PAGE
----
Kondo effect calms messy lives
Decluttering your workspaces can lead to an organized mind
Reported by Tierney Grattan
Marie Kondo’s new Netflix show could inspire students to declutter their workspaces—as her philosophy dictates: a clear workspace can lead to greater happiness and more productivity.
Her popular Netflix show, Tidying Up with Marie Kondo, follows Kondo helping different families organize their homes to “spark joy” in their lives.
In a recent interview with CNBC’s Make It, Kondo said when your workspace is organized, it will result in increased efficiency because your use of time becomes more productive.
Time and energy
Emily Chow, a Langara student studying sociology, said that having a clean and organized room helps her to study better, but that schoolwork can take up most of a student’s time and energy.
“Students aren’t going to be as interested in cleaning up the room just because they can’t deal,” Chow said. “They have to only focus on their studies.”
Tidying calms and also lifts her mood. She is very interested in using some of Kondo’s methods, but recognizes that the thought of cleaning for some students can be stressful.
Elinor Warkentin, a professional organizer based in Vancouver, said the interest in decluttering has grown a lot and Kondo is one reason for this growth.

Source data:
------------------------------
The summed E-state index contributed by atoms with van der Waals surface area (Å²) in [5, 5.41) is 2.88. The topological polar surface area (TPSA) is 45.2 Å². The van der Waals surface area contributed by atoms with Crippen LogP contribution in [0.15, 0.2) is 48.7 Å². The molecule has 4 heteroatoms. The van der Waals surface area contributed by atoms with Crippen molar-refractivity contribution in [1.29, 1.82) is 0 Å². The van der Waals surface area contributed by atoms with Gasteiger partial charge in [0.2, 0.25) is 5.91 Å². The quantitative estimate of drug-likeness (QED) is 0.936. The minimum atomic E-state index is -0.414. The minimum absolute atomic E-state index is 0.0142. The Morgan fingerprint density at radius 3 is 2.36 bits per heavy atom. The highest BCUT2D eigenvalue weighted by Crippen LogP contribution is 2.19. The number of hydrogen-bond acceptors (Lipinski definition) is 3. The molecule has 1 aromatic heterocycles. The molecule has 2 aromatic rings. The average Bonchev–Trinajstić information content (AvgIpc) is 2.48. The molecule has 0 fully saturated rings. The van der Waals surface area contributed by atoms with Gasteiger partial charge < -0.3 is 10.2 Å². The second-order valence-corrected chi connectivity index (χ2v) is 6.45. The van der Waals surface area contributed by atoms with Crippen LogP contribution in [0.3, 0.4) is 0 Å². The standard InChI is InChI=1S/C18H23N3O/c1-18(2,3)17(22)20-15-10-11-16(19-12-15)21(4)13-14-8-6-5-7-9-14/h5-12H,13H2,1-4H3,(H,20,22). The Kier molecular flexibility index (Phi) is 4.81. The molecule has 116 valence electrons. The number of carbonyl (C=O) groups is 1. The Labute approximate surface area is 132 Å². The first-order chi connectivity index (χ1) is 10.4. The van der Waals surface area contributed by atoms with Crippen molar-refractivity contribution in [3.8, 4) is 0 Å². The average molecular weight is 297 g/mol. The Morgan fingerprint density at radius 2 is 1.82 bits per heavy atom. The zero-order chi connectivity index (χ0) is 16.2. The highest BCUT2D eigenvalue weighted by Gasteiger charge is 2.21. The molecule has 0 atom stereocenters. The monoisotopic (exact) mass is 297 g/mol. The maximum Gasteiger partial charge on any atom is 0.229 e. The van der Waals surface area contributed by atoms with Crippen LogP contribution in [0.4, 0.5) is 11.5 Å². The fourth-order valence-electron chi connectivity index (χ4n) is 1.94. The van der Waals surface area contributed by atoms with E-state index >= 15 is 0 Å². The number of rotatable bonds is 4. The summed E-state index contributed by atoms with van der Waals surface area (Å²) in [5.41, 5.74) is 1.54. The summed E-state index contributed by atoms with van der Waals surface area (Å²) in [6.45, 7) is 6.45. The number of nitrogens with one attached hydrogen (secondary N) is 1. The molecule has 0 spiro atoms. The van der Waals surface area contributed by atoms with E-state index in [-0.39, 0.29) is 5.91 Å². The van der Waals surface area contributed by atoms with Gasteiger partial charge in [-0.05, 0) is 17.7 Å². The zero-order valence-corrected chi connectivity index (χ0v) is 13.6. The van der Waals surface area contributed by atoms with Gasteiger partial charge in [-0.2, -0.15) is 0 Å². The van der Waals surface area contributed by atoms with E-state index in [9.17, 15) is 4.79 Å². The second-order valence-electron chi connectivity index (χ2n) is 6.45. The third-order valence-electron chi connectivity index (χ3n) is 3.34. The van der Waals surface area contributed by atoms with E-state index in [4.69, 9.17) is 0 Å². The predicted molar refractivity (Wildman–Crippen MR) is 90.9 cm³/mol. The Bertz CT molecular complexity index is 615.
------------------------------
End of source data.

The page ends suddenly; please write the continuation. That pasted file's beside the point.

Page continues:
One of the things she has noticed is digital clutter.
“Students may find it a challenge to organize their emails in their inbox, folders, documents and they might not understand the principles of filing,” Warkentin said.
This could be more of a problem for students since most of their work is now normally done with computers as well as social media, she said.
Sara McIntyre, an instructor in the film arts department at Langara, said it’s best for students to label files and get rid of things you don’t need.
“I think it’s nice to be attentive to what we have in our life, and I do believe that if you’ve got a lot of clutter, it does bog you down mentally and emotionally,” McIntyre said.